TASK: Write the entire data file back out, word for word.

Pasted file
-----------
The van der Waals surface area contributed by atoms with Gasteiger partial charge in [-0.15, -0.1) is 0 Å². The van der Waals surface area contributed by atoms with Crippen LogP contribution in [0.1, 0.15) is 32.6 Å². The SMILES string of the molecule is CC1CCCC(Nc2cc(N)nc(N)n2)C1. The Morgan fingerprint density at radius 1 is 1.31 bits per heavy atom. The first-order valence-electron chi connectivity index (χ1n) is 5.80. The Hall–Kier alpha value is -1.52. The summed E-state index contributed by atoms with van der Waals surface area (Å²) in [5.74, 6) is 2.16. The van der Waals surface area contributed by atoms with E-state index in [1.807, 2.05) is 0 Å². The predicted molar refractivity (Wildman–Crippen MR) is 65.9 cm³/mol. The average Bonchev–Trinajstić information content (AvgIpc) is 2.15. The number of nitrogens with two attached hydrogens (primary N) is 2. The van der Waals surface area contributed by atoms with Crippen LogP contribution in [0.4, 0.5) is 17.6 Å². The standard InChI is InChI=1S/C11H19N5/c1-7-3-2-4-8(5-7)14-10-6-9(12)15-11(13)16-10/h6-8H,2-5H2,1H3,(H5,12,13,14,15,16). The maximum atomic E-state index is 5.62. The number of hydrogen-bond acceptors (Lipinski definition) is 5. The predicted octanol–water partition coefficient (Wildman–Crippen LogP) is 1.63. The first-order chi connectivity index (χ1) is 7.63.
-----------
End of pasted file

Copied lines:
The van der Waals surface area contributed by atoms with Gasteiger partial charge in [-0.15, -0.1) is 0 Å². The van der Waals surface area contributed by atoms with Crippen LogP contribution in [0.1, 0.15) is 32.6 Å². The SMILES string of the molecule is CC1CCCC(Nc2cc(N)nc(N)n2)C1. The Morgan fingerprint density at radius 1 is 1.31 bits per heavy atom. The first-order valence-electron chi connectivity index (χ1n) is 5.80. The Hall–Kier alpha value is -1.52. The summed E-state index contributed by atoms with van der Waals surface area (Å²) in [5.74, 6) is 2.16. The van der Waals surface area contributed by atoms with E-state index in [1.807, 2.05) is 0 Å². The predicted molar refractivity (Wildman–Crippen MR) is 65.9 cm³/mol. The average Bonchev–Trinajstić information content (AvgIpc) is 2.15. The number of nitrogens with two attached hydrogens (primary N) is 2. The van der Waals surface area contributed by atoms with Crippen LogP contribution in [0.4, 0.5) is 17.6 Å². The standard InChI is InChI=1S/C11H19N5/c1-7-3-2-4-8(5-7)14-10-6-9(12)15-11(13)16-10/h6-8H,2-5H2,1H3,(H5,12,13,14,15,16). The maximum atomic E-state index is 5.62. The number of hydrogen-bond acceptors (Lipinski definition) is 5. The predicted octanol–water partition coefficient (Wildman–Crippen LogP) is 1.63. The first-order chi connectivity index (χ1) is 7.63.